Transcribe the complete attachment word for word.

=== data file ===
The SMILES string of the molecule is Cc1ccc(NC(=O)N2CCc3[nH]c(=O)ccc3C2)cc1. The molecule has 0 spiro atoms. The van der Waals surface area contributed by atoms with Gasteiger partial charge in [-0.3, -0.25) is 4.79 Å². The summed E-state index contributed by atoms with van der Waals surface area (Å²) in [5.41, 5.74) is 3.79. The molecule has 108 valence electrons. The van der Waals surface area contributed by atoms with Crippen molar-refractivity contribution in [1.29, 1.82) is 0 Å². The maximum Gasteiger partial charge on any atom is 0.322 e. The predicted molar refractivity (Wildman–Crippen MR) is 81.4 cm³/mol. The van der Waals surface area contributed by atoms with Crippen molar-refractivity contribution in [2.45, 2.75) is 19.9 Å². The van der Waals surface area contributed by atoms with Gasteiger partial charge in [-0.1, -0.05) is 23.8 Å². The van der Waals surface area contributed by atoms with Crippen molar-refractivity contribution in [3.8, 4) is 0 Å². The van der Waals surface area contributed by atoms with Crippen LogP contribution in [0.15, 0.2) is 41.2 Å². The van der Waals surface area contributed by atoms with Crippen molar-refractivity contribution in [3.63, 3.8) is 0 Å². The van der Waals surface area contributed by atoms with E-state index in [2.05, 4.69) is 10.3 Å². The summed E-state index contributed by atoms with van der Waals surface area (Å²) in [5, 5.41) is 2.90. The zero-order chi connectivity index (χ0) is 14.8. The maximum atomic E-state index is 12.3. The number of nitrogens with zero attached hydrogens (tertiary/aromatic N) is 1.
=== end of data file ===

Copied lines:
The SMILES string of the molecule is Cc1ccc(NC(=O)N2CCc3[nH]c(=O)ccc3C2)cc1. The molecule has 0 spiro atoms. The van der Waals surface area contributed by atoms with Gasteiger partial charge in [-0.3, -0.25) is 4.79 Å². The summed E-state index contributed by atoms with van der Waals surface area (Å²) in [5.41, 5.74) is 3.79. The molecule has 108 valence electrons. The van der Waals surface area contributed by atoms with Crippen molar-refractivity contribution in [1.29, 1.82) is 0 Å². The maximum Gasteiger partial charge on any atom is 0.322 e. The predicted molar refractivity (Wildman–Crippen MR) is 81.4 cm³/mol. The van der Waals surface area contributed by atoms with Crippen molar-refractivity contribution in [2.45, 2.75) is 19.9 Å². The van der Waals surface area contributed by atoms with Gasteiger partial charge in [-0.1, -0.05) is 23.8 Å². The van der Waals surface area contributed by atoms with Crippen molar-refractivity contribution in [3.8, 4) is 0 Å². The van der Waals surface area contributed by atoms with Crippen LogP contribution in [0.15, 0.2) is 41.2 Å². The van der Waals surface area contributed by atoms with Crippen molar-refractivity contribution in [3.63, 3.8) is 0 Å². The van der Waals surface area contributed by atoms with E-state index in [2.05, 4.69) is 10.3 Å². The summed E-state index contributed by atoms with van der Waals surface area (Å²) in [5, 5.41) is 2.90. The zero-order chi connectivity index (χ0) is 14.8. The maximum atomic E-state index is 12.3. The number of nitrogens with zero attached hydrogens (tertiary/aromatic N) is 1.